The compound was tested for safety and bioavailability in various animal species. After oral administration, the compound was found in plasma and liver, despite a molecular mass of over 700 daltons. Six different levels of the compound were tested in HCV infected individuals. No adverse effects were reported, and the highest amount administered reduced viral levels in the blood 2,000 fold after one day. These results are promising, but larger trials will now be needed to further confirm the safety and efficacy of the drug.

What is the target of BMS-790052? Two lines of evidence suggest that the compound inhibits the viral protein NS5A. The drug appears to bind NS5A, and viruses resistant to the drug have amino acid changes in this protein. Although NS5A is known to be required for viral replication, its precise function is not known. Because NS5A does not have an easily assayable enzymatic function, it has not previously been a target of drug discovery. The identification of a compound that inhibits NS5A function is an important step forward in HCV drug development. The general approach used to discover BMS-790052 should be useful in identifying inhibitors of other viral proteins that do not have well defined and measurable activities.

I discussed this paper on Futures in Biotech episode #60. If you would like to listen only to the conversation about BMS-790052, download this mp3 file, or listen to the discussion below.

[audio:http://www.virology.ws/fib60.mp3 | titles=FIB 60]

Gao M, Nettles RE, Belema M, Snyder LB, Nguyen VN, Fridell RA, Serrano-Wu MH, Langley DR, Sun JH, O’Boyle DR 2nd, Lemm JA, Wang C, Knipe JO, Chien C, Colonno RJ, Grasela DM, Meanwell NA, & Hamann LG (2010). Chemical genetics strategy identifies an HCV NS5A inhibitor with a potent clinical effect. Nature, 465 (7294), 96-100 PMID: 20410884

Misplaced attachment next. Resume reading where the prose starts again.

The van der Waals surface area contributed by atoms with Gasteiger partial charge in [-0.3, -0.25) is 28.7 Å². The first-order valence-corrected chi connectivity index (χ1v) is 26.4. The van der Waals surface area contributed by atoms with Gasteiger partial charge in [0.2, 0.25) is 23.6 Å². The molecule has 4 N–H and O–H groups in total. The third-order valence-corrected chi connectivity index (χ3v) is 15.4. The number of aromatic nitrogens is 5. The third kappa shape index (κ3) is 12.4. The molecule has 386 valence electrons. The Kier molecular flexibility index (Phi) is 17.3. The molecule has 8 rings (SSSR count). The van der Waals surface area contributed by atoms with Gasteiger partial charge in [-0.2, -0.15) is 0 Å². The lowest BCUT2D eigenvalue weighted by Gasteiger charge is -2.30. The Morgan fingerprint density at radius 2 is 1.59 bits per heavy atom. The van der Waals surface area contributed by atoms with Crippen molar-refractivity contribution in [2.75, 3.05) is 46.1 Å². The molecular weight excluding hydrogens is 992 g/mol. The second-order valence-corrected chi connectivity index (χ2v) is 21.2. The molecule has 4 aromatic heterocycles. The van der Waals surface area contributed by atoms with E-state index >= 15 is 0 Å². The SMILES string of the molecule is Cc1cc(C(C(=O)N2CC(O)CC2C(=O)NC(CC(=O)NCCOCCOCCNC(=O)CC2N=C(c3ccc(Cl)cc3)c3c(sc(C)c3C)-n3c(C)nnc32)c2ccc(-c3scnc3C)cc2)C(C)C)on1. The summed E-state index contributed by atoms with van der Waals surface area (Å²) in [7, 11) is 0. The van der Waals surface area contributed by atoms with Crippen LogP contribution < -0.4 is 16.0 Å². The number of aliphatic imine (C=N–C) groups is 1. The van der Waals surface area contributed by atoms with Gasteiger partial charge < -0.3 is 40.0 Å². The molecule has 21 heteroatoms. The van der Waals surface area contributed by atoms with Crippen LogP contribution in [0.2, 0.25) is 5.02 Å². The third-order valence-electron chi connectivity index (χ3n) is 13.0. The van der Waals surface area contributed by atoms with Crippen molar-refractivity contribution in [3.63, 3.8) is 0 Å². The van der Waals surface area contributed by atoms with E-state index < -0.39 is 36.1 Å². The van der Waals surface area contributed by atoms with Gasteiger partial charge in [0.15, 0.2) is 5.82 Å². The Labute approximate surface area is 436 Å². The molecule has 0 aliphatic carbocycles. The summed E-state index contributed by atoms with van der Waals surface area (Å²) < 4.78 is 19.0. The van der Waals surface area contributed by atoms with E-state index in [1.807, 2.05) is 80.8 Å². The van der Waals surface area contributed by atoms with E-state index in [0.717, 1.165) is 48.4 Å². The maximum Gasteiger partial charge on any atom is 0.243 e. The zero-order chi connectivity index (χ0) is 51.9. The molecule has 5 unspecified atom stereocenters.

TWiV 85: Hepatitis C virus with Professor Michael Gale

Hosts: Vincent Racaniello and Michael Gale

On episode 85 of the podcast This Week in Virology, Vincent and Michael Gale discuss the origin, pathogenesis, prevention, of hepatitis C virus, and how it evades innate immune responses.

This episode is sponsored by Data Robotics Inc. Use the promotion code TWIVPOD to receive $75-$500 off a Drobo.

Click the arrow above to play, or right-click to download TWiV #85 (40 MB .mp3, 56 minutes)

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Links for this episode:

  • The Gale Laboratory at the University of Washington
  • Incredible view from the Gale laboratory (jpg)
  • Evasion and disruption of innate immune signalling by hepatitis C and West Nile viruses (review)
  • New potent HCV inhibitor
  • HCV virion and genome structures at ViralZone

Send your virology questions and comments (email or mp3 file) to twiv@microbe.tv or leave voicemail at Skype: twivpodcast. You can also post articles that you would like us to discuss at microbeworld.org and tag them with twiv.